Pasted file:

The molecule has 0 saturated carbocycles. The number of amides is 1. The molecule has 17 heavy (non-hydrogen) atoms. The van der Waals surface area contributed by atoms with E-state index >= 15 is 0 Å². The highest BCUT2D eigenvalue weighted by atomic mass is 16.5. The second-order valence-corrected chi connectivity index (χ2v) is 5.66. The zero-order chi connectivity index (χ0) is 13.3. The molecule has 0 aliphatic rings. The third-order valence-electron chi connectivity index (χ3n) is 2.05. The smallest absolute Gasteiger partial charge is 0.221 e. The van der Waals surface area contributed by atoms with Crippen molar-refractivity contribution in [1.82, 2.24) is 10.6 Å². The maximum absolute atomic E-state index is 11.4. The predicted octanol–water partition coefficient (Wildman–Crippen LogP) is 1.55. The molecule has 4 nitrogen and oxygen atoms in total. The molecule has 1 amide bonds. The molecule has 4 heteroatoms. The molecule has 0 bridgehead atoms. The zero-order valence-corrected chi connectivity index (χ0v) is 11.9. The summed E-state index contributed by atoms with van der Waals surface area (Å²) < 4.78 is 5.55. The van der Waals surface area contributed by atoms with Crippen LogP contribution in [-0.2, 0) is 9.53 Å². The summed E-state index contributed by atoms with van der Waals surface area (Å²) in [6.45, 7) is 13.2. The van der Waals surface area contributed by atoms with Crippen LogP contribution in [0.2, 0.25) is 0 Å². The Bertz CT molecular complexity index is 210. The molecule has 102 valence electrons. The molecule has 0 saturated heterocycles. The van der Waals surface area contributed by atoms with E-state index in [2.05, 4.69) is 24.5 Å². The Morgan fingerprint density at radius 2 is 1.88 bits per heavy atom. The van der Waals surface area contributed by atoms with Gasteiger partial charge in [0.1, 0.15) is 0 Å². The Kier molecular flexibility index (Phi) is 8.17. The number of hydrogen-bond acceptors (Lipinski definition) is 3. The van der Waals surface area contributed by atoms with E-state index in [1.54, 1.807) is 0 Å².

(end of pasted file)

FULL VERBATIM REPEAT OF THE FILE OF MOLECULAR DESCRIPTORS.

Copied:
The molecule has 0 saturated carbocycles. The number of amides is 1. The molecule has 17 heavy (non-hydrogen) atoms. The van der Waals surface area contributed by atoms with E-state index >= 15 is 0 Å². The highest BCUT2D eigenvalue weighted by atomic mass is 16.5. The second-order valence-corrected chi connectivity index (χ2v) is 5.66. The zero-order chi connectivity index (χ0) is 13.3. The molecule has 0 aliphatic rings. The third-order valence-electron chi connectivity index (χ3n) is 2.05. The smallest absolute Gasteiger partial charge is 0.221 e. The van der Waals surface area contributed by atoms with Crippen molar-refractivity contribution in [1.82, 2.24) is 10.6 Å². The maximum absolute atomic E-state index is 11.4. The predicted octanol–water partition coefficient (Wildman–Crippen LogP) is 1.55. The molecule has 4 nitrogen and oxygen atoms in total. The molecule has 1 amide bonds. The molecule has 4 heteroatoms. The molecule has 0 bridgehead atoms. The zero-order valence-corrected chi connectivity index (χ0v) is 11.9. The summed E-state index contributed by atoms with van der Waals surface area (Å²) < 4.78 is 5.55. The van der Waals surface area contributed by atoms with Crippen LogP contribution in [-0.2, 0) is 9.53 Å². The summed E-state index contributed by atoms with van der Waals surface area (Å²) in [6.45, 7) is 13.2. The van der Waals surface area contributed by atoms with Crippen LogP contribution in [0.2, 0.25) is 0 Å². The Bertz CT molecular complexity index is 210. The molecule has 102 valence electrons. The molecule has 0 saturated heterocycles. The van der Waals surface area contributed by atoms with E-state index in [2.05, 4.69) is 24.5 Å². The Morgan fingerprint density at radius 2 is 1.88 bits per heavy atom. The van der Waals surface area contributed by atoms with Gasteiger partial charge in [0.1, 0.15) is 0 Å². The Kier molecular flexibility index (Phi) is 8.17. The number of hydrogen-bond acceptors (Lipinski definition) is 3. The van der Waals surface area contributed by atoms with E-state index in [1.54, 1.807) is 0 Å².